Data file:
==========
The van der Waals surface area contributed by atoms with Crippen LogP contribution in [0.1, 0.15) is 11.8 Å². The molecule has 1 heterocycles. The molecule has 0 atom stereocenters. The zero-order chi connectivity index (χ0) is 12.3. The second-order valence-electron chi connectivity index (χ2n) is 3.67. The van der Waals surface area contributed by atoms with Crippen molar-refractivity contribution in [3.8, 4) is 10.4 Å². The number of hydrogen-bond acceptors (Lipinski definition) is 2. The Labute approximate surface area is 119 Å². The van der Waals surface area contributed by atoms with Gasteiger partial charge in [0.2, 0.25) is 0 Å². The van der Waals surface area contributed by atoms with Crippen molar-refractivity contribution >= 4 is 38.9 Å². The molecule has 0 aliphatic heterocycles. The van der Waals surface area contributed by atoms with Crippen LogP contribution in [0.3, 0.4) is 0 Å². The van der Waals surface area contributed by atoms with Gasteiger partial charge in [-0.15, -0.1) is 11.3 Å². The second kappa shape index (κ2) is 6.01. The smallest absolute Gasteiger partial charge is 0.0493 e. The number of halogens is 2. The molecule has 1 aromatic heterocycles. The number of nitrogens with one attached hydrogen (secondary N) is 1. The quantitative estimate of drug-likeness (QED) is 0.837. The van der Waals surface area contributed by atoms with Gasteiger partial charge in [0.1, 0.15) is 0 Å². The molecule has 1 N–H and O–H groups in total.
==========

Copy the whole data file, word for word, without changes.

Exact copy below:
The van der Waals surface area contributed by atoms with Crippen LogP contribution in [0.1, 0.15) is 11.8 Å². The molecule has 1 heterocycles. The molecule has 0 atom stereocenters. The zero-order chi connectivity index (χ0) is 12.3. The second-order valence-electron chi connectivity index (χ2n) is 3.67. The van der Waals surface area contributed by atoms with Crippen molar-refractivity contribution in [3.8, 4) is 10.4 Å². The number of hydrogen-bond acceptors (Lipinski definition) is 2. The Labute approximate surface area is 119 Å². The van der Waals surface area contributed by atoms with Gasteiger partial charge in [0.2, 0.25) is 0 Å². The van der Waals surface area contributed by atoms with Crippen molar-refractivity contribution >= 4 is 38.9 Å². The molecule has 0 aliphatic heterocycles. The van der Waals surface area contributed by atoms with Crippen LogP contribution in [0.3, 0.4) is 0 Å². The van der Waals surface area contributed by atoms with Gasteiger partial charge in [-0.15, -0.1) is 11.3 Å². The second kappa shape index (κ2) is 6.01. The smallest absolute Gasteiger partial charge is 0.0493 e. The number of halogens is 2. The molecule has 1 aromatic heterocycles. The number of nitrogens with one attached hydrogen (secondary N) is 1. The quantitative estimate of drug-likeness (QED) is 0.837. The van der Waals surface area contributed by atoms with Gasteiger partial charge in [0.1, 0.15) is 0 Å². The molecule has 1 N–H and O–H groups in total.